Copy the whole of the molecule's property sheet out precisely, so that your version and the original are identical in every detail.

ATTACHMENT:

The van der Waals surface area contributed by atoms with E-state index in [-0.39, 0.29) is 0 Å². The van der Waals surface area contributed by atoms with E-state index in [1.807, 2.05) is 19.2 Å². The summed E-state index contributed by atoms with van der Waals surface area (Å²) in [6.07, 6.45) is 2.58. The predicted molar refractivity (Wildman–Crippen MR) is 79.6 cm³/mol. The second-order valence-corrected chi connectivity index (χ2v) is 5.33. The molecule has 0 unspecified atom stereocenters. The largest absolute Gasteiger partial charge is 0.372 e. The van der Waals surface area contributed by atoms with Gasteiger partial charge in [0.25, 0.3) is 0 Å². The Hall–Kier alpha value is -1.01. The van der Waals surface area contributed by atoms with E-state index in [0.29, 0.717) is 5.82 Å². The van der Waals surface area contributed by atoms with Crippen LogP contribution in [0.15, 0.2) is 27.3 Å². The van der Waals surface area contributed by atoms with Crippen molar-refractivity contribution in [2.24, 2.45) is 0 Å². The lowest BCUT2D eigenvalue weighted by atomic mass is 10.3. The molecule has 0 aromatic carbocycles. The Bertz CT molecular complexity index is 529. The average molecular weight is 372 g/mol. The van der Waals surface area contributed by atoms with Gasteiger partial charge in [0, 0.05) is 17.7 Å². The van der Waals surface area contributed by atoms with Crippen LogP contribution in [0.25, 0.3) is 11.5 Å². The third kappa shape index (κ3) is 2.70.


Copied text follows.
The van der Waals surface area contributed by atoms with E-state index in [-0.39, 0.29) is 0 Å². The van der Waals surface area contributed by atoms with E-state index in [1.807, 2.05) is 19.2 Å². The summed E-state index contributed by atoms with van der Waals surface area (Å²) in [6.07, 6.45) is 2.58. The predicted molar refractivity (Wildman–Crippen MR) is 79.6 cm³/mol. The second-order valence-corrected chi connectivity index (χ2v) is 5.33. The molecule has 0 unspecified atom stereocenters. The largest absolute Gasteiger partial charge is 0.372 e. The van der Waals surface area contributed by atoms with Gasteiger partial charge in [0.25, 0.3) is 0 Å². The Hall–Kier alpha value is -1.01. The van der Waals surface area contributed by atoms with E-state index in [0.29, 0.717) is 5.82 Å². The van der Waals surface area contributed by atoms with Crippen LogP contribution in [0.15, 0.2) is 27.3 Å². The van der Waals surface area contributed by atoms with Crippen molar-refractivity contribution in [2.24, 2.45) is 0 Å². The lowest BCUT2D eigenvalue weighted by atomic mass is 10.3. The molecule has 0 aromatic carbocycles. The Bertz CT molecular complexity index is 529. The average molecular weight is 372 g/mol. The van der Waals surface area contributed by atoms with Gasteiger partial charge in [0, 0.05) is 17.7 Å². The van der Waals surface area contributed by atoms with Crippen LogP contribution in [0.25, 0.3) is 11.5 Å². The third kappa shape index (κ3) is 2.70.